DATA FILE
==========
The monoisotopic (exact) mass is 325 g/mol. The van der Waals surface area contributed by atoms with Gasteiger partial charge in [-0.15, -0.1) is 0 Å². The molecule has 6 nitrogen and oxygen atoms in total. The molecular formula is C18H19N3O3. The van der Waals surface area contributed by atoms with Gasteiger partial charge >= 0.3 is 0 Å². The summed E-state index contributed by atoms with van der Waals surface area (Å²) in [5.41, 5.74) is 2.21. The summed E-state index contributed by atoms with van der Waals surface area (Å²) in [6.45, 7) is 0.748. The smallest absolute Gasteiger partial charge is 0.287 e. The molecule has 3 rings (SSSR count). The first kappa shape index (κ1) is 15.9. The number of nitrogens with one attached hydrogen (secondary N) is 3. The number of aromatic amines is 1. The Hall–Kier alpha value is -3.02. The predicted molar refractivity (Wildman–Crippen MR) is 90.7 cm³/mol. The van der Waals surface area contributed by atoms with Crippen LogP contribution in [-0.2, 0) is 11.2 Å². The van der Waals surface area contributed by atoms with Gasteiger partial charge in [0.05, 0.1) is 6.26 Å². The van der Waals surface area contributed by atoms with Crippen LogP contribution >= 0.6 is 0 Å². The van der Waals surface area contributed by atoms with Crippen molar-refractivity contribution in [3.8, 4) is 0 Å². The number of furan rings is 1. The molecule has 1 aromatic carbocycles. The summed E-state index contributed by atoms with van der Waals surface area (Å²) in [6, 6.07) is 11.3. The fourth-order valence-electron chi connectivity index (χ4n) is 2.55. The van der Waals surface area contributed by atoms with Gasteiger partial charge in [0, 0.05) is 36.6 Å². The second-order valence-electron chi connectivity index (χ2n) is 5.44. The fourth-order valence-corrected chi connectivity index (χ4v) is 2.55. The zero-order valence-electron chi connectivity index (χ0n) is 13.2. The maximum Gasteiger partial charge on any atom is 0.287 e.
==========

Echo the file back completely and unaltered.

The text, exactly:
The monoisotopic (exact) mass is 325 g/mol. The van der Waals surface area contributed by atoms with Gasteiger partial charge in [-0.15, -0.1) is 0 Å². The molecule has 6 nitrogen and oxygen atoms in total. The molecular formula is C18H19N3O3. The van der Waals surface area contributed by atoms with Gasteiger partial charge >= 0.3 is 0 Å². The summed E-state index contributed by atoms with van der Waals surface area (Å²) in [5.41, 5.74) is 2.21. The summed E-state index contributed by atoms with van der Waals surface area (Å²) in [6.45, 7) is 0.748. The smallest absolute Gasteiger partial charge is 0.287 e. The molecule has 3 rings (SSSR count). The first kappa shape index (κ1) is 15.9. The number of nitrogens with one attached hydrogen (secondary N) is 3. The number of aromatic amines is 1. The Hall–Kier alpha value is -3.02. The predicted molar refractivity (Wildman–Crippen MR) is 90.7 cm³/mol. The van der Waals surface area contributed by atoms with Crippen LogP contribution in [-0.2, 0) is 11.2 Å². The van der Waals surface area contributed by atoms with Gasteiger partial charge in [0.05, 0.1) is 6.26 Å². The van der Waals surface area contributed by atoms with Crippen LogP contribution >= 0.6 is 0 Å². The van der Waals surface area contributed by atoms with Crippen molar-refractivity contribution in [3.8, 4) is 0 Å². The number of furan rings is 1. The molecule has 1 aromatic carbocycles. The summed E-state index contributed by atoms with van der Waals surface area (Å²) in [6, 6.07) is 11.3. The fourth-order valence-electron chi connectivity index (χ4n) is 2.55. The van der Waals surface area contributed by atoms with Gasteiger partial charge in [0, 0.05) is 36.6 Å². The second-order valence-electron chi connectivity index (χ2n) is 5.44. The fourth-order valence-corrected chi connectivity index (χ4v) is 2.55. The zero-order valence-electron chi connectivity index (χ0n) is 13.2. The maximum Gasteiger partial charge on any atom is 0.287 e.